image of jerusalem 2013

The Pilgrim Pope Visits the Holy Land
Three weeks ago, I wrote an article in which I tabulated a wish-list of five items that I would like to see happen during the spiritual pilgrimage of Pope John Paul II to the Holy Land...

March   |   2000   |   Subject  Middle East & North Africa (MENA)

... Today, with the world-wide leader of the Catholic Church halfway through his pilgrimage here, I would like to highlight four messages that embody the ministry of this Pope and which he brings with him to our biblical land.

However, before I propose those four messages, let me start off first by repeating that the mere presence of the Pope here in our midst is a clear affirmation that he carries the torch for a region that has witnessed the birth of Christianity and whose ancestors trace their roots to the Church of the First Pentecost. After all, it is in these hills, valleys and waters that Jesus undertook his ministry, and it is to this land that the Christian world often looks for its spiritual enlightenment. He brings with him a reminder and a consolidation of the presence, life and witness of all the local Christians in this land - Orthodox, Catholic or Protestant - for the last two millennia.

First, and before all else, I believe that the Holy Land welcomes in its midst a man of peace. Indeed, the whole pontificacy of this Pope has been dedicated to the pursuit and promotion of peace across the world. Be it in the Middle East or elsewhere in our ever-shrinking global village, Pope John Paul II has pursued his visionary quest for peace with true prayer and relentless determination. He challenges us all to use our inner spiritual and human resources to choose the path of peace - incidentally, something, which is much harder than making war. And where else to start but in this land where we ‘talk’ the irenic languages of peace and reconciliation but still ‘act’ with the vengeful languages of war and hatred!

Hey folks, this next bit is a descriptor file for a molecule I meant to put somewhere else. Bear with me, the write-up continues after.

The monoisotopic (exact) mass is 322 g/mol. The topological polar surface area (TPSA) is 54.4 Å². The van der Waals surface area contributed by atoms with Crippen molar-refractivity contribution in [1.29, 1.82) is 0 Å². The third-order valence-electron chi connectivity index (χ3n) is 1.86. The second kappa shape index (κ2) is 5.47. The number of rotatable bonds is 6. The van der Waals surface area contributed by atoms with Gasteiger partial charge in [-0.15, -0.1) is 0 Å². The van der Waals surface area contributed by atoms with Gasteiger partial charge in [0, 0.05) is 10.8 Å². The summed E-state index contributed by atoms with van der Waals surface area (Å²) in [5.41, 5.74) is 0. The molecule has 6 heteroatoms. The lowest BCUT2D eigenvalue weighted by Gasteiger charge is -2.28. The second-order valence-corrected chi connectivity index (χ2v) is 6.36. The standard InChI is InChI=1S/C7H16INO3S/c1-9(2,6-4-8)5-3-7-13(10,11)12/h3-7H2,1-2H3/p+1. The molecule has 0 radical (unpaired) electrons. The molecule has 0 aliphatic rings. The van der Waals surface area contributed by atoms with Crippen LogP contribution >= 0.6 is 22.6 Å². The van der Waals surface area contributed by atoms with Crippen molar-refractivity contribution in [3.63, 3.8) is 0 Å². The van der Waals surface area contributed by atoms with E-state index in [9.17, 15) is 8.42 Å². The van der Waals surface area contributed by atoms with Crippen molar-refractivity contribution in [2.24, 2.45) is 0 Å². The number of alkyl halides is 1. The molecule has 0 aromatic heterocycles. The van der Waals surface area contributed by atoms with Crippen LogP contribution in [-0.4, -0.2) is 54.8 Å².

With peace, the Pope has also underscored the need for unity within the whole Church of Christ. In his travels abroad - in Europe, the United States, Africa, South America or the Middle and Far East - the messages of unity, fellowship and ecumenism have been his unwavering lodestars. He has combined those messages of peace and unity to translate the very words articulated in St Paul’s Letter to the Ephesians to “do your best to preserve the unity which the Spirit gives by means of the peace that binds you together” (Eph 4:3). In a sense, I believe he finds encouragement in a passage from the Gospel of St Luke where Jesus tells Peter, “But I have prayed for you, Simon, that your faith will not fail. And when you turn back to me, you must strengthen your brothers” (Lk 22:32 [b]). I hope his time here will enhance the sense of drawing together of all the Churches of the Holy Land so that Christians can become more faithful and coherent in their communal lives.

Christians also applaud today the faith-centred and heart-warming solidarity of this papacy with the poor of our world. Be it in his native Poland, at Yad Vashem, at Dheisheh camp or elsewhere, he has consistently shown through word and deed that he stands with those who have been disempowered or marginalised - the refugees, the poor, the oppressed and the down-trodden. They too are the children of God, and certainly remain worthy of the Kingdom of heaven. The Bible, after all, should not only be read literally as a compilation of Jesus’ teachings and statements, but also be viewed as a social manifesto challenging injustice, inequality, discrimination, subjugation and domination. In the passage on the Final Judgement in the Gospel of St Matthew, Jesus taught his disciples, “I tell you, whenever you refused to help one of these least important ones, you refused to help me.”? (Mt 25:45).